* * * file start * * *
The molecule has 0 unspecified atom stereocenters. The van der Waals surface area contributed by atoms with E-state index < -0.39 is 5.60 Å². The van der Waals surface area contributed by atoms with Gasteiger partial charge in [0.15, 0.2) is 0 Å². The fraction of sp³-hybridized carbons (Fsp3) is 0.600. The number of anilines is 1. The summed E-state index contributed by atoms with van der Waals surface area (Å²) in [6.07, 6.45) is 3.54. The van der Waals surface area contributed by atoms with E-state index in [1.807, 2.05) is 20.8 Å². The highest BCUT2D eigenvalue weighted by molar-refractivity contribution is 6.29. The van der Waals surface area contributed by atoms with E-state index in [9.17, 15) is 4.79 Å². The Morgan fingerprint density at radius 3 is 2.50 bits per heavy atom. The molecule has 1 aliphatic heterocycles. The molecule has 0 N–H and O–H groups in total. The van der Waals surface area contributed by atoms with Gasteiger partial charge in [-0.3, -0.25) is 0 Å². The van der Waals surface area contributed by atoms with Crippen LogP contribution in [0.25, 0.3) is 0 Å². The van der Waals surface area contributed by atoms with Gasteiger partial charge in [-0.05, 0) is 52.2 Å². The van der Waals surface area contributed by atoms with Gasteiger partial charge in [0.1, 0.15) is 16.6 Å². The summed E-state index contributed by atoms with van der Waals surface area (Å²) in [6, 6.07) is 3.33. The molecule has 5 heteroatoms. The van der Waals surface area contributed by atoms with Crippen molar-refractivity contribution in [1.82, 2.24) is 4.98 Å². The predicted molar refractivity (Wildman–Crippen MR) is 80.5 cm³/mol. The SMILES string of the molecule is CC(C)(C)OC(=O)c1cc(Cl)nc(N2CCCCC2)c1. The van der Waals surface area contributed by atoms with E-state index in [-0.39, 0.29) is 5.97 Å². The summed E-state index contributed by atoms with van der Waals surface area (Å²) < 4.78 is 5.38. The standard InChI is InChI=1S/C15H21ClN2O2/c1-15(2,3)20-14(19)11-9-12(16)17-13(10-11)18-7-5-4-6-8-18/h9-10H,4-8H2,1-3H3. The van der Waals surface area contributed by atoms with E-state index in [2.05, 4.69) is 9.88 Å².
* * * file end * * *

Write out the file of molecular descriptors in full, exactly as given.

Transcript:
The molecule has 0 unspecified atom stereocenters. The van der Waals surface area contributed by atoms with E-state index < -0.39 is 5.60 Å². The van der Waals surface area contributed by atoms with Gasteiger partial charge in [0.15, 0.2) is 0 Å². The fraction of sp³-hybridized carbons (Fsp3) is 0.600. The number of anilines is 1. The summed E-state index contributed by atoms with van der Waals surface area (Å²) in [6.07, 6.45) is 3.54. The van der Waals surface area contributed by atoms with E-state index in [1.807, 2.05) is 20.8 Å². The highest BCUT2D eigenvalue weighted by molar-refractivity contribution is 6.29. The van der Waals surface area contributed by atoms with E-state index in [9.17, 15) is 4.79 Å². The Morgan fingerprint density at radius 3 is 2.50 bits per heavy atom. The molecule has 1 aliphatic heterocycles. The molecule has 0 N–H and O–H groups in total. The van der Waals surface area contributed by atoms with Gasteiger partial charge in [-0.3, -0.25) is 0 Å². The van der Waals surface area contributed by atoms with Crippen LogP contribution in [0.25, 0.3) is 0 Å². The van der Waals surface area contributed by atoms with Gasteiger partial charge in [-0.05, 0) is 52.2 Å². The van der Waals surface area contributed by atoms with Gasteiger partial charge in [0.1, 0.15) is 16.6 Å². The summed E-state index contributed by atoms with van der Waals surface area (Å²) in [6, 6.07) is 3.33. The molecule has 5 heteroatoms. The van der Waals surface area contributed by atoms with Crippen molar-refractivity contribution in [1.82, 2.24) is 4.98 Å². The predicted molar refractivity (Wildman–Crippen MR) is 80.5 cm³/mol. The SMILES string of the molecule is CC(C)(C)OC(=O)c1cc(Cl)nc(N2CCCCC2)c1. The van der Waals surface area contributed by atoms with E-state index in [-0.39, 0.29) is 5.97 Å². The summed E-state index contributed by atoms with van der Waals surface area (Å²) < 4.78 is 5.38. The standard InChI is InChI=1S/C15H21ClN2O2/c1-15(2,3)20-14(19)11-9-12(16)17-13(10-11)18-7-5-4-6-8-18/h9-10H,4-8H2,1-3H3. The van der Waals surface area contributed by atoms with E-state index in [2.05, 4.69) is 9.88 Å².